Motorola’s Skip accessory for the Moto X is the first in the company’s steps to “superpower-like” authentication options, a clip-on NFC dongle intended to preserve both security and simplicity from the context-aware smartphone. Skip – which will initially be bundled with all Moto X orders placed through the Moto Maker site – clings to a coat, jeans pocket, or bag, and instantly unlocks the Moto X whenever they’re tapped together, streamlining the “Touchless Control” system where Google Now is always listening. It’s the first sign of what Motorola’s Advanced Technology and Projects Group chief Regina Dugan promised was in development back in May.
Speaking at the D11 conference, Dugan – a former DARPA chief – outlined Motorola’s R&D on next-gen wearable technologies, including authentication pills that, when swallowed, could provide the user with a day’s worth of security access free from the tyranny of PINs and passwords. Motorola is also looking at so-called digital tattoos, Dugan revealed, which would embed password-replacing tech inside a flexible temporary graft for your arm or neck.
The Motorola Skip is no implantable password, but it does promise to cut out one of our key criticisms about the Moto X. The perpetually attentive Google Now feature Motorola and Google have baked into the new flagship can respond to instructions and queries without the user first pressing any buttons, such as placing calls, sending text messages, Googling questions, or getting navigation instructions.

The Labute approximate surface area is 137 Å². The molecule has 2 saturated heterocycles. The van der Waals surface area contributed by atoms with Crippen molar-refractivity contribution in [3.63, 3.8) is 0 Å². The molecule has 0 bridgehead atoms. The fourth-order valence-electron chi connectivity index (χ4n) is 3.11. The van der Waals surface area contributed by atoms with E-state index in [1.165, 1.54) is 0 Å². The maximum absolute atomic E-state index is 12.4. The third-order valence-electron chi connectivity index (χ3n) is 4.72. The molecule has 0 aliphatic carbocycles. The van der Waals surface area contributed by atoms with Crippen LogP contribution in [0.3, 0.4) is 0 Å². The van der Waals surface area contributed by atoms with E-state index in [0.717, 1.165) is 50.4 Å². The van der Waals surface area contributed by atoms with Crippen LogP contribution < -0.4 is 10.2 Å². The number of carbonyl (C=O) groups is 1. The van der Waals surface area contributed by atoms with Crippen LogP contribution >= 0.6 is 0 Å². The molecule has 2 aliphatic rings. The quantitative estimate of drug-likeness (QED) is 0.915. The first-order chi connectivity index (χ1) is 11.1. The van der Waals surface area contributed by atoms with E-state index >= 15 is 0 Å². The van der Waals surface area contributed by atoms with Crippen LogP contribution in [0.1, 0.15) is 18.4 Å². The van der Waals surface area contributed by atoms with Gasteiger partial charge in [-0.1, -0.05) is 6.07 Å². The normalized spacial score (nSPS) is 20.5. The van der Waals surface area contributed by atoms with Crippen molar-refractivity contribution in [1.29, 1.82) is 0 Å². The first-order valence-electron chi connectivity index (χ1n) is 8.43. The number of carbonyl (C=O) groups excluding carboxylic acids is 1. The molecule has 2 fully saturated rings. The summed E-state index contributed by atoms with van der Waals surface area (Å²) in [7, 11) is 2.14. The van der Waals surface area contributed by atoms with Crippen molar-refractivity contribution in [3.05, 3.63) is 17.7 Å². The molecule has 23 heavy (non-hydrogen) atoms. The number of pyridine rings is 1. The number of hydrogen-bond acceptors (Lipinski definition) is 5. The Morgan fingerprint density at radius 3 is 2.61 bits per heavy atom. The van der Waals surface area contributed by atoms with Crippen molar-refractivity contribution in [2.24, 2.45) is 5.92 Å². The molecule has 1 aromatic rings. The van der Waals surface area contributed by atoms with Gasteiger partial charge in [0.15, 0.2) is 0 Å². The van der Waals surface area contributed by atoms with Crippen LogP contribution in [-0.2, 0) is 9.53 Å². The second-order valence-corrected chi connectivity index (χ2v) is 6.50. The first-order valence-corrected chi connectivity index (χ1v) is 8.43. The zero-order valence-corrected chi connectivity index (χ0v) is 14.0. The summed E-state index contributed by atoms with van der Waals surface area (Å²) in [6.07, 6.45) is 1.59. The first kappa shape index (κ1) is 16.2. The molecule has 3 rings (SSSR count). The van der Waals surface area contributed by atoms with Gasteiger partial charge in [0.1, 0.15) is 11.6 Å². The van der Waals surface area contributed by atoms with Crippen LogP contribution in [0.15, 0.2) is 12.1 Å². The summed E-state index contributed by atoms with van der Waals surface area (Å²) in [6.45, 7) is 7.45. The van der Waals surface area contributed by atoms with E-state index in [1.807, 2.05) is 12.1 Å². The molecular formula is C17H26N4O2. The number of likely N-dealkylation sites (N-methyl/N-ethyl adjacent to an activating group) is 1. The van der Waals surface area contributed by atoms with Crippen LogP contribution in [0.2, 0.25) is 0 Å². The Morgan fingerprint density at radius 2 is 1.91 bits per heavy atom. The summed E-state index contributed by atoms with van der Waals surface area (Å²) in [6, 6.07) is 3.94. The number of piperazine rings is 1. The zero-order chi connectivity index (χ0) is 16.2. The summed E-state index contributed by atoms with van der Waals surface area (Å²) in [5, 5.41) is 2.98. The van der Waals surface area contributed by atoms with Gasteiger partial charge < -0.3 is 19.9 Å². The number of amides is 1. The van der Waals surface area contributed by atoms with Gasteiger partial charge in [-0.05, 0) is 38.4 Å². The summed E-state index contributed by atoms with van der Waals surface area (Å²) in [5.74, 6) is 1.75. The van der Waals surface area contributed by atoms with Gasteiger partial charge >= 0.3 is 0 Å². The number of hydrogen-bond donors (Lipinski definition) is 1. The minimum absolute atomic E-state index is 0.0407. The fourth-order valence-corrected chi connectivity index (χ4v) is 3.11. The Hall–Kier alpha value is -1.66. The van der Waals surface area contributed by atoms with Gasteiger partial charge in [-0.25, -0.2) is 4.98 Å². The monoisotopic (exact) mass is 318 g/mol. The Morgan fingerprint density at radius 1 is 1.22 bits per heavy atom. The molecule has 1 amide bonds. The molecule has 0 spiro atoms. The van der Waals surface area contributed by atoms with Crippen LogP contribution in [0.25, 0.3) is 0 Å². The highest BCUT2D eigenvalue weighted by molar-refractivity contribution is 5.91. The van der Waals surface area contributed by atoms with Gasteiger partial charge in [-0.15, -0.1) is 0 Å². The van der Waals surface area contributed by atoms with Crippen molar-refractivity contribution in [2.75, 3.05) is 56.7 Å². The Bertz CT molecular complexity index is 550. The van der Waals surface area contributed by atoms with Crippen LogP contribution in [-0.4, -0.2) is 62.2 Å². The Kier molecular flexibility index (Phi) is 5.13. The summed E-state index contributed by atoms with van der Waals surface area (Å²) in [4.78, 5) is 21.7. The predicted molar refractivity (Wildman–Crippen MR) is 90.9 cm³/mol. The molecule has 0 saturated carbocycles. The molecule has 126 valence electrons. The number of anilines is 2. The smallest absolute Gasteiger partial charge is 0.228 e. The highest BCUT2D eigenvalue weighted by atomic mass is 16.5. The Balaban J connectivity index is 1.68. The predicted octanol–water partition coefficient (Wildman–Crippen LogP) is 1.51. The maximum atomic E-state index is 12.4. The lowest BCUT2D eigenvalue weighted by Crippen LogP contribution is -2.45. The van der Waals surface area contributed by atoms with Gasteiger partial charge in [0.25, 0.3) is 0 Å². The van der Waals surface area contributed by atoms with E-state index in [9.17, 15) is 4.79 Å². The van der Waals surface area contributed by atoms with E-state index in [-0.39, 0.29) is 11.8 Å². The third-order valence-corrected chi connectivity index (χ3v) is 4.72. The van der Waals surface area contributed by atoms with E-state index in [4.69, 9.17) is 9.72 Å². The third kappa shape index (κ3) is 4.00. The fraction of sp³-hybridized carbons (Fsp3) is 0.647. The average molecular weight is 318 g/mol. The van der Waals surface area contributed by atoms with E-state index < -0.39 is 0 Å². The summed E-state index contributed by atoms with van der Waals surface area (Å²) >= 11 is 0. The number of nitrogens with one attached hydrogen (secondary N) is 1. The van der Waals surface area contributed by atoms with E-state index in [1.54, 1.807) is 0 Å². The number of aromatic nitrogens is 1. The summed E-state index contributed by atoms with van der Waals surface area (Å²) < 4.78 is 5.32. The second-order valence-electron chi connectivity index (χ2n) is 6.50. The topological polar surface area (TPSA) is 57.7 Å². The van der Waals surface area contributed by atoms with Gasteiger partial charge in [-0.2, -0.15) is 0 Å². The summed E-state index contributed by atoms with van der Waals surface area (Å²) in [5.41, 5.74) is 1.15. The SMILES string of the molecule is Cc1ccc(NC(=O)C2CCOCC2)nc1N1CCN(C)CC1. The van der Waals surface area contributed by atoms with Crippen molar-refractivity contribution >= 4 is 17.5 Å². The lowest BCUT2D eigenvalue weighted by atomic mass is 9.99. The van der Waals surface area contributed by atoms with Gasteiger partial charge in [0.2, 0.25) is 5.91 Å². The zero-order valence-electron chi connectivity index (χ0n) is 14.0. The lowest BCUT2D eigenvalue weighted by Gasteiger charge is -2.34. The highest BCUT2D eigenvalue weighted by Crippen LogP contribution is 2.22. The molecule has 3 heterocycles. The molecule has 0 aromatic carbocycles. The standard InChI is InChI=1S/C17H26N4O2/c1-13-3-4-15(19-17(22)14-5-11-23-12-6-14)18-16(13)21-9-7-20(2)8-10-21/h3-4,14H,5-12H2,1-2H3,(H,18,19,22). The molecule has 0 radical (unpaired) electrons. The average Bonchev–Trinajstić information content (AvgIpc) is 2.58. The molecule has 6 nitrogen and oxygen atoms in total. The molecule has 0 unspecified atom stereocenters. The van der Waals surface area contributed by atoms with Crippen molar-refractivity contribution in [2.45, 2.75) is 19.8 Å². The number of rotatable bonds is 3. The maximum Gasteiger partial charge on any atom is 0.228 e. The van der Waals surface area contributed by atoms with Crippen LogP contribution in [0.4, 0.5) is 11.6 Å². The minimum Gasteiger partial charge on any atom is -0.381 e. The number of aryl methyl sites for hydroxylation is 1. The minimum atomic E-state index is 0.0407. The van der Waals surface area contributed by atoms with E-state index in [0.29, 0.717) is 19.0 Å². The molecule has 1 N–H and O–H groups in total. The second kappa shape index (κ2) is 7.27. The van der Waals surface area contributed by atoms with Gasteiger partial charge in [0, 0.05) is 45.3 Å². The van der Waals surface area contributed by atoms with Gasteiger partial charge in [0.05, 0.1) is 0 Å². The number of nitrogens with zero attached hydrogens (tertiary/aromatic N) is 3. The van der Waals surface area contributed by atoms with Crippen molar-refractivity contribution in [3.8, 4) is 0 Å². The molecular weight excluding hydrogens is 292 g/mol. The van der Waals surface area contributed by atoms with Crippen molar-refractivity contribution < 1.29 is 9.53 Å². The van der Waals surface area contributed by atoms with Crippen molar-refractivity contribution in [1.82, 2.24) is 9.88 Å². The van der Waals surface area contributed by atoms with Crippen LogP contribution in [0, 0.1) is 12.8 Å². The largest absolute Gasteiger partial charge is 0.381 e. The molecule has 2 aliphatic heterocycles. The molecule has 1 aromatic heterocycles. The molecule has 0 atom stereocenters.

“OK Google Now” walkthrough:
However, the functionality is locked away for data security if the Moto X user has a PIN code, password, or lock-pattern enabled. Then, call functionality is (optionally) permitted, but everything else will require the handset be unlocked before the instruction is carried out.
Tap the Moto X against a Skip clip, however, and the phone unlocks without prompting for a PIN. In effect it’s a fabric-clad NFC dongle – in fact Motorola includes three “Skip dots” in the box, more traditional NFC stickers which can be put on a dashboard or desk and do exactly the same thing as the clip – which, when paired with the Moto X, bypasses the security settings.
It’s not, in fact, the Moto X’s only attempt to work around the issue. The phone can be set up to recognize specific Bluetooth accessories that, when actively linked, again deactivate the PIN requirement. That could be a car speakerphone kit or a particular Bluetooth headset.
When we might be able to expect a Skip you can swallow is unclear; Motorola’s R&D into contextual computing is still in its early days, at least in terms of commercial availability. Skip will be priced at $19.99 when it launches alongside the Moto X, initially in gray with black accents, but with more colors promised for this fall.